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J Am Coll Radiol. 2016 Jan;13(1):81-7. doi: 10.1016/j.jacr.2015.08.016. Epub 2015 Nov 6.

High-Fidelity Contrast Reaction Simulation Training: Performance Comparison of Faculty, Fellows, and Residents.

Author information

1
Department of Radiology, Yale New Haven Hospital, New Haven, Connecticut. Electronic address: kyle.pfeifer@yale.edu.
2
Department of Radiology, Yale New Haven Hospital, New Haven, Connecticut.
3
Simulation Department, Yale New Haven Hospital, New Haven, Connecticut.

Abstract

PURPOSE:

Reactions to contrast material are uncommon in diagnostic radiology, and vary in clinical presentation from urticaria to life-threatening anaphylaxis. Prior studies have demonstrated a high error rate in contrast reaction management, with smaller studies using simulation demonstrating variable data on effectiveness. We sought to assess the effectiveness of high-fidelity simulation in teaching contrast reaction management for residents, fellows, and attendings.

METHODS:

A 20-question multiple-choice test assessing contrast reaction knowledge, with Likert-scale questions assessing subjective comfort levels of management of contrast reactions, was created. Three simulation scenarios that represented a moderate reaction, a severe reaction, and a contrast reaction mimic were completed in a one-hour period in a simulation laboratory. All participants completed a pretest and a posttest at one month. A six-month delayed posttest was given, but was optional for all participants.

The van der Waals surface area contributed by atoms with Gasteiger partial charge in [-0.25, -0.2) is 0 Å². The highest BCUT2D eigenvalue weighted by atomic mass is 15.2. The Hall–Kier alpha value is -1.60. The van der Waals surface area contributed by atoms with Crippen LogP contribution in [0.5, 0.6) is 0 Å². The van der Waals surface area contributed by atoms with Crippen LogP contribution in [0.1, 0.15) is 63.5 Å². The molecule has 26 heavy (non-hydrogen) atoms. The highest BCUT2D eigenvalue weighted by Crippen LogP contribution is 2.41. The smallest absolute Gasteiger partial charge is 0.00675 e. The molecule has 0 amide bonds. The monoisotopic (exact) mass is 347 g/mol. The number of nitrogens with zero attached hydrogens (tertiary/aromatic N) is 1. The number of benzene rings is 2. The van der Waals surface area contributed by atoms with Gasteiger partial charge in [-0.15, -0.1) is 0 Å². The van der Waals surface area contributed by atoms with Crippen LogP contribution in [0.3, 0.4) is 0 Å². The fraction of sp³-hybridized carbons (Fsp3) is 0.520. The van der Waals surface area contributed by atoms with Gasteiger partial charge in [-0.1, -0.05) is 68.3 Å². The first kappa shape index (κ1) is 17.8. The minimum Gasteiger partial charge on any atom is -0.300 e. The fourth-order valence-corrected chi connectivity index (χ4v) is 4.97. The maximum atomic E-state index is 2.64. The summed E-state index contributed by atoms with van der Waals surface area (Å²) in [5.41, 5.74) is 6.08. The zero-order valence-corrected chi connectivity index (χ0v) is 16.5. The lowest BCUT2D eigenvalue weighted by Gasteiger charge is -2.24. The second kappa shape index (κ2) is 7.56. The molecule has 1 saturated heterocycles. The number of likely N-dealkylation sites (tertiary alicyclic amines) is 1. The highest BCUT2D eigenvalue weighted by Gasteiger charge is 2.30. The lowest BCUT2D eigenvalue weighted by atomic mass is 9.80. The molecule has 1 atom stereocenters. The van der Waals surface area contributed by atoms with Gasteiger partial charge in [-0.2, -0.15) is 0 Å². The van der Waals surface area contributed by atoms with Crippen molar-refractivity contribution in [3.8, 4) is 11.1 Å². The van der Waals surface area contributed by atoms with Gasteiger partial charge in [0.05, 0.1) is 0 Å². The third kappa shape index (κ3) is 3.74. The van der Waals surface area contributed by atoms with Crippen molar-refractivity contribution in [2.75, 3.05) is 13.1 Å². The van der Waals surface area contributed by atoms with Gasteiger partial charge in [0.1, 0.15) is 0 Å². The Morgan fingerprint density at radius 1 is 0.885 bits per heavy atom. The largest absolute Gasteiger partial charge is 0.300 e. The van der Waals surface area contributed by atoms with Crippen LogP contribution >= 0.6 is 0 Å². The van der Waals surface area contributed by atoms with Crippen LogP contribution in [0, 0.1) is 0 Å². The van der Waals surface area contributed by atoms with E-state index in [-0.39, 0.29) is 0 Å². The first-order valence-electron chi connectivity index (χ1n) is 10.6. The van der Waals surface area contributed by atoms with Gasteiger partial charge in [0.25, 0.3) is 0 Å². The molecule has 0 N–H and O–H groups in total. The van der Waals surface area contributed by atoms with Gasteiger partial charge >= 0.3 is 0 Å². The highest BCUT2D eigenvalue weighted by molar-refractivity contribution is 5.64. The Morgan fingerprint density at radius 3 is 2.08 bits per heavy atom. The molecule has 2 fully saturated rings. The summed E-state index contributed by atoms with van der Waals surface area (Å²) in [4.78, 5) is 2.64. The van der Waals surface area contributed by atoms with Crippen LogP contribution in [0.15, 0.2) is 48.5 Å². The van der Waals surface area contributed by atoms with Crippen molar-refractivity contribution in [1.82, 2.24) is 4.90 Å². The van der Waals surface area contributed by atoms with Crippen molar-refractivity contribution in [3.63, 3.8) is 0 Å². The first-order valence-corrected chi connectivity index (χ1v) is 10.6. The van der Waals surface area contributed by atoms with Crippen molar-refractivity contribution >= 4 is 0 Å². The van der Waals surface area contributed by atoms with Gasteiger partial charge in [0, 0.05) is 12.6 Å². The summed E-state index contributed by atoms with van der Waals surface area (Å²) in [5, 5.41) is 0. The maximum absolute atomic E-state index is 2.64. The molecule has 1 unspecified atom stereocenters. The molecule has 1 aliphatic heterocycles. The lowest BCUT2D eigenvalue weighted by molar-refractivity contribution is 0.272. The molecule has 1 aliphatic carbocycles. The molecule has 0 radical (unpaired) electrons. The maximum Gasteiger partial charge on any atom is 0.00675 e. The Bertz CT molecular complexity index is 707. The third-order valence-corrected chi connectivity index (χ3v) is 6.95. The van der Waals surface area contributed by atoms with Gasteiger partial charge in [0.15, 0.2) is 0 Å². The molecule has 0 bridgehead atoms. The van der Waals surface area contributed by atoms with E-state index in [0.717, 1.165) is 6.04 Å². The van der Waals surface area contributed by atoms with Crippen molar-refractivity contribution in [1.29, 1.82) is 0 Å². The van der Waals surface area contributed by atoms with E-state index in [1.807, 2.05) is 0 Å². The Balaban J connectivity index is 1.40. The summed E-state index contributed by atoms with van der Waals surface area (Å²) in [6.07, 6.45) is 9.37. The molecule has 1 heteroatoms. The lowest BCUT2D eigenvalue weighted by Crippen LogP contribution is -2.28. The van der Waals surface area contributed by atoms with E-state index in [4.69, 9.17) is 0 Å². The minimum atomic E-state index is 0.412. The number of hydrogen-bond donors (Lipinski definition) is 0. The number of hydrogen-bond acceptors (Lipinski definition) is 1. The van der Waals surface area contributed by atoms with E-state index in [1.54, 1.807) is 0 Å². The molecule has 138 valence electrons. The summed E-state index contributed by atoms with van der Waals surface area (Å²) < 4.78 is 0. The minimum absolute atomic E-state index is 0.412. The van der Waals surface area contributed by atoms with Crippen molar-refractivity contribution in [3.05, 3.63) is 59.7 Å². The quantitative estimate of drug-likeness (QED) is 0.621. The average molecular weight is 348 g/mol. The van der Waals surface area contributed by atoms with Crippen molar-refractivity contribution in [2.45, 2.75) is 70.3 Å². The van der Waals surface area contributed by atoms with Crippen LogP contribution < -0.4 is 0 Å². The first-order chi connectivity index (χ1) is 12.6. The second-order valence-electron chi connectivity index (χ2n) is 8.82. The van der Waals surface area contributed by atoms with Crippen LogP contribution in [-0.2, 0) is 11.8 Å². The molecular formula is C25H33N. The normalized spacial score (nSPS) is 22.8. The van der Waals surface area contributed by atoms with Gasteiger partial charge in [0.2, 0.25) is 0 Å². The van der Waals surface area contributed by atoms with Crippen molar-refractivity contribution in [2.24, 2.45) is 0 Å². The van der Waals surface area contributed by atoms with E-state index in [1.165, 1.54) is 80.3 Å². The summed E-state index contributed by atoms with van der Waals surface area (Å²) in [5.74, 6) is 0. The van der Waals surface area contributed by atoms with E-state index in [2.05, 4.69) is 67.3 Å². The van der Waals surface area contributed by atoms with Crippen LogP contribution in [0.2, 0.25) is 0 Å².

RESULTS:

A total of 150 radiologists participated (residents = 52; fellows = 24; faculty = 74) in the pretest and posttest; and 105 participants completed the delayed posttest (residents = 31; fellows = 17; faculty = 57). A statistically significant increase was found in the one-month posttest (P < .00001) and the six-month posttest scores (P < .00001) and Likert scores (P < .001) assessing comfort level in managing all contrast reactions, compared with the pretest. Test scores and comfort level for moderate and severe reactions significantly decreased at six months, compared with the one-month posttest (P < .05).

CONCLUSIONS:

High-fidelity simulation is an effective learning tool, allowing practice of "high-acuity" situation management in a nonthreatening environment; the simulation training resulted in significant improvement in test scores, as well as an increase in subjective comfort in management of reactions, across all levels of training. A six-month refresher course is suggested, to maintain knowledge and comfort level in contrast reaction management.

KEYWORDS:

Contrast reaction; contrast; education; high-fidelity; simulation; team training

PMID:
26549266
DOI:
10.1016/j.jacr.2015.08.016
[Indexed for MEDLINE]
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